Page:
As this is my first post in the forum, I apologize if I've taken the original intent of this thread in a different direction with my thoughts.
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Old 02-17-2007, 12:27 AM   #47
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"Kodak is considering hiving off its traditional photographic film arm and selling or spinning off the business it created more than a century ago.

The business, which has long been in decline, could raise as much as $1.5 billion (664 million), according to Wall Street analysts.


Yeh, well Kodak , if I remember correctly, sold its slide processing to some outfit about 10-15 years ago and then bought it back.. Remember 16-30 Rt 208 Fairlawn,NJ? then it went to somewhere else????Qualux????

Three or four years ago, out of lazyness, I sent a few rolls of b/w 120 via the local Kodak pickup from the camera store for processing... Remember when you processed your first roll of b/w, possibily with MQ? If you made the mistake I did back in the forties, you creased the film loading it into the tank., sometimes in more than one place until you learned.. Creasing unprocessed film leaves a "wedgie" across the film which shows up to completely ruin the frame... Well, to make a long story short, I got a "wedgie" on the beginning of a roll of Kokak processed b/w 120 trix... That, along with my lazyness spelled the end of Kodak processing for me, and went a long way towards the digital move.
(I really loved b/w medium/large format, one had to handle the negs with care to keep from getting cut, so sharp were, especially, the 4x5 ones)
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Old 02-17-2007, 03:50 AM   #48
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Quote:
My point to him was, what difference does it make if you pre-edit or post-edit something out of your picture? I'll use the garbage example above. You could either pick it up and remove it from view, or you could could clone it out in photoshop.
Interesting argument, but two different things, IMO. For me, taking a photo is capturing the history of the scene, even if it includes garbage or branches that might be in the way. If someone sees your shot with branches cloned out and then goes to the same spot the next day and the branches are there, your image is a false representation of the actual scene. That's how I justify pre- and post-editting...
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Old 02-17-2007, 04:14 AM   #49
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Quote:
Originally Posted by CG_F45
...did I read that correctly? You can make a slide from a digital image? Does that mean I could have a few of my digital photos made into slides to show at the next model rr club slide night in their old Kodak projector?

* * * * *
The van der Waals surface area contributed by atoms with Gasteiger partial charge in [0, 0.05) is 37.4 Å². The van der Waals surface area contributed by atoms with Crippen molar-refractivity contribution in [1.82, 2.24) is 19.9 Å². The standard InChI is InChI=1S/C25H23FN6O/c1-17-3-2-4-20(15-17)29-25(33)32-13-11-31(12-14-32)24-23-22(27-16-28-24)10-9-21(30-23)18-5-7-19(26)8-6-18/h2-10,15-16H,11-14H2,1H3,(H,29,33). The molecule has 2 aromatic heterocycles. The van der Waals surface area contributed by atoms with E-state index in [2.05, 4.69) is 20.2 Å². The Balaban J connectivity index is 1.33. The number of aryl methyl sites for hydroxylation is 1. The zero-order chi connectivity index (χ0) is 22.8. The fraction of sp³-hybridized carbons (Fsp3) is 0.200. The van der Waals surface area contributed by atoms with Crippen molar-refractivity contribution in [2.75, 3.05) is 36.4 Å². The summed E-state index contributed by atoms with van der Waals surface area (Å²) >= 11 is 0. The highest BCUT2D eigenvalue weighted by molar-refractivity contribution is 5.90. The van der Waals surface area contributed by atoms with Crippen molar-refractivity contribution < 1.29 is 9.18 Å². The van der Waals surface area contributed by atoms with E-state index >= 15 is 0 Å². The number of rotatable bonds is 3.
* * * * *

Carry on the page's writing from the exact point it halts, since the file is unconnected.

But of course!
I've had a few slides made from negatives - basically, you take a picture of the print (or negative) and process the slide. I believe this was called and internegative? I would imagine you could also inverse the colors in a digital file and print to a transparency though I haven't seen the service offered anywhere.

Regarding film - I've tried my darndest to get the cartridge into my Canon
20D but it just won't fit. If I decide to shoot dedicated B&W or ISO 64 then I'll take the 'ol EOS A2E out, the cartridges seem to fit in much easier. I like the idea of perfecting a photo digitally and then setting up the film camera side by side with similar settings.

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Old 02-17-2007, 04:18 AM   #50
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[quote=JimThias]
I know it's impossible to physically remove telephone poles, wires, and other fixed subjects in the image, but at what point does editing cross the line and fall under the criticism it sometimes receives? If I could physically move that telephone pole out of the background to get a nice clean image of a train passing by, would anyone care? Most likely not. But for some reason, removing that immovable stationary object in Photoshop suddenly becomes a negative thing.[quote]

For me, I have no guilt whatsoever with cloning out an errant power line or piece of garbage, etc. that I missed when setting up. Any more than that I can't do in good conscience. Only other editing I do is crop, sharpen, color correct, level and resize. I just make sure to compose well and shoot full manual... I've heard the excuse that "well, it's digital, I can crop it down and fix it (under/overexposed) in Photoshop." No dice with me. I refuse to get sloppy!

Here you go. Original:



Too far!